In the words of author Michael Pollan
"Don't eat anything incapable of rotting" and "Eat food. Not too much. Mostly Plants."
If you haven't read or heard of this book, I would highly recommend it.
Completely changed my relationship with food.

Progression must be done slowly in accordance to the demands your body can take, other people don't matter in this process.
This was a tough lesson to learn, but one of the most valuable. I've spent the past 3 and 1/2 years post 2008 injury building up my mileage to what it is now. My body hasn't always been able to handle 70+ miles weeks for months at a time, in fact there was a period of time when it couldn't even handle mid 20 mile weeks. The thing that made all the difference for me was to embrace and work with what I had and not compare myself to anyone else. Looking at my bigger picture and what I was working towards help me to adjust my workouts slowly over time so that my body could strengthen at a rate it could handle.

Rest is the most important ingredient to any athletes perfect recipe.
Contrary to popular belief, the body doesn't make strength gains when it is being worked. Instead this is when muscle fibers are being stretched and torn which leaves them weakened. When the body makes the most strength gains it is resting, allowing those tiny muscle tears to repair themselves and be stronger then they were before. Neglecting rest just continues to weaken these fibers, and can inevitably lead to burn out. Now I embrace rest days and look at them as a sort of reward for all of the hard work that I've been doing.

Gotten pretty darn good at the resting thing,  but I think the pups enjoy it more then me

Variety, variety, variety.
Our bodies are a lot smarter then we give them credit for. Doing the same thing day after day won't lead to any progression because the body begins to develop muscle memory and will eventually plateau. In order to continue to make strength gains the body needs constant change in stimulus. These days my workouts are rarely ever even remotely similar from week to week, and I like it like this. Keeps things spicy and makes training more interesting.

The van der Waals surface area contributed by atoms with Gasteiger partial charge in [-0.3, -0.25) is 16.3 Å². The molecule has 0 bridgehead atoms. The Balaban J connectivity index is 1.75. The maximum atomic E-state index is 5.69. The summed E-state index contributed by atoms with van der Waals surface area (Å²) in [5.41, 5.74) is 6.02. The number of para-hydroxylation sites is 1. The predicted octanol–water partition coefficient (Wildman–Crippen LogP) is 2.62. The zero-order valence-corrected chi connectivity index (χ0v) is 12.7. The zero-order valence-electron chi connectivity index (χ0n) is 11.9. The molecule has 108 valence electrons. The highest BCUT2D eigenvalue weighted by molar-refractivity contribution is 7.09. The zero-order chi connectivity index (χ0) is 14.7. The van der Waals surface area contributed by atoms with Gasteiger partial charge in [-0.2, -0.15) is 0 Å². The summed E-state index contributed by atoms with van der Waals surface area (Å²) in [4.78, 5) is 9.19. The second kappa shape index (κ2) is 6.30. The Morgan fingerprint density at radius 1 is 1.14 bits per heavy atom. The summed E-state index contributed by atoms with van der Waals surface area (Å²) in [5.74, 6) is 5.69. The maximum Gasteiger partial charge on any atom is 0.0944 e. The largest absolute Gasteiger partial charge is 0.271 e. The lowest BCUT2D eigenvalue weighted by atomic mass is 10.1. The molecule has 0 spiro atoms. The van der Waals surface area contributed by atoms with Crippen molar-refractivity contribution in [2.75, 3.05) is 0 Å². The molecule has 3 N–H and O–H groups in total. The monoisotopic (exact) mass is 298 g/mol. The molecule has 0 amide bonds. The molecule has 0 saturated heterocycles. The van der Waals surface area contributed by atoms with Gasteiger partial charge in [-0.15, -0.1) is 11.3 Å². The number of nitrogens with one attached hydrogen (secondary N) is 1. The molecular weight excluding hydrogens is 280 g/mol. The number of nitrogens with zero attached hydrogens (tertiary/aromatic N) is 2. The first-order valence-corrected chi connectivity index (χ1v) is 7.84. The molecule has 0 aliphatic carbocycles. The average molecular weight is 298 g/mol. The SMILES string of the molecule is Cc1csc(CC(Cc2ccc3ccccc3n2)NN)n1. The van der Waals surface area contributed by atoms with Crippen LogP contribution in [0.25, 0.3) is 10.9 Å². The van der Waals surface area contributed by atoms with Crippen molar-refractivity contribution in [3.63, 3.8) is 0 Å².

Isolation is STUPID.
Years ago I used to think that if I wanted abs my only option was to get on a mat everyday and do crunchies until I was blue in the face, likewise with every other muscle group in the body. After tens of thousands of crunchies later, I now realize how silly this was. The body rarely ever works in isolation, and crunchies are nothing more then spinal flexion where they do little for muscle growth and strengthening. Dynamic movements are where it's at. The days of thinking that I possessed the power to tell my body which muscle groups would strengthen and when are long gone. I haven't seen a crunchie in months, and ironically my abs begun to appear the moment I stopped.

No crunchies were harmed in the making of these abs.
Have fun, work hard, and don't take it too seriously.
We all like to set the great big hairy goals for ourselves and spend our free time chipping away at them with high hopes of greatness. If there is anything I have learned in the past few years it's that life isn't always about the destination, sometimes it's about the journey and the experiences we have along the way. Goals are fun to work towards, but the achievement of them isn't always a life-or-death situation. Sometimes you'll have a hit and surpass your expectations, and sometimes you'll fall way short and come no where near expected.

But... Every time you fall down and get back in the race, one more small piece of you starts to fall into place.
Sometimes the clock reflects the hard work, the pain, the frustrations, and the challenges that we over came through our training...and sometimes it doesn't. Either way, there is a lesson to be learned in anything and everything if we allow it.